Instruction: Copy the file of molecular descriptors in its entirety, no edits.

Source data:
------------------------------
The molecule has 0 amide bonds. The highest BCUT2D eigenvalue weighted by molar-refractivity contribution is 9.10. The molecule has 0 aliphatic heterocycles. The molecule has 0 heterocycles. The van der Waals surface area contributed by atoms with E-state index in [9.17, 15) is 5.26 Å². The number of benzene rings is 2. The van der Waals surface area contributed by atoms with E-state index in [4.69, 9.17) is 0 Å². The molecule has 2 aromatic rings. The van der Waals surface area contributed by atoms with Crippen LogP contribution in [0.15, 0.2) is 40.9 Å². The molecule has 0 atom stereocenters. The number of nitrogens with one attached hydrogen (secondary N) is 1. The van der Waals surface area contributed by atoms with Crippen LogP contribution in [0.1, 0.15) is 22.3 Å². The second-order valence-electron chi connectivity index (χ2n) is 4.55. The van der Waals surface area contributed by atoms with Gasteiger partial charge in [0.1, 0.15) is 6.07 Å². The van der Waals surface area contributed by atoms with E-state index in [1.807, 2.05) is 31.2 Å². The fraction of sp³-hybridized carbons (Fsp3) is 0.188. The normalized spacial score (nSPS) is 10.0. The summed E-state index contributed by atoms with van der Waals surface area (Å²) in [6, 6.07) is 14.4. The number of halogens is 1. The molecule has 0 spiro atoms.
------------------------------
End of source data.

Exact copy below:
The molecule has 0 amide bonds. The highest BCUT2D eigenvalue weighted by molar-refractivity contribution is 9.10. The molecule has 0 aliphatic heterocycles. The molecule has 0 heterocycles. The van der Waals surface area contributed by atoms with E-state index in [9.17, 15) is 5.26 Å². The number of benzene rings is 2. The van der Waals surface area contributed by atoms with E-state index in [4.69, 9.17) is 0 Å². The molecule has 2 aromatic rings. The van der Waals surface area contributed by atoms with Crippen LogP contribution in [0.15, 0.2) is 40.9 Å². The molecule has 0 atom stereocenters. The number of nitrogens with one attached hydrogen (secondary N) is 1. The van der Waals surface area contributed by atoms with Crippen LogP contribution in [0.1, 0.15) is 22.3 Å². The second-order valence-electron chi connectivity index (χ2n) is 4.55. The van der Waals surface area contributed by atoms with Gasteiger partial charge in [0.1, 0.15) is 6.07 Å². The van der Waals surface area contributed by atoms with E-state index in [1.807, 2.05) is 31.2 Å². The fraction of sp³-hybridized carbons (Fsp3) is 0.188. The normalized spacial score (nSPS) is 10.0. The summed E-state index contributed by atoms with van der Waals surface area (Å²) in [6, 6.07) is 14.4. The number of halogens is 1. The molecule has 0 spiro atoms.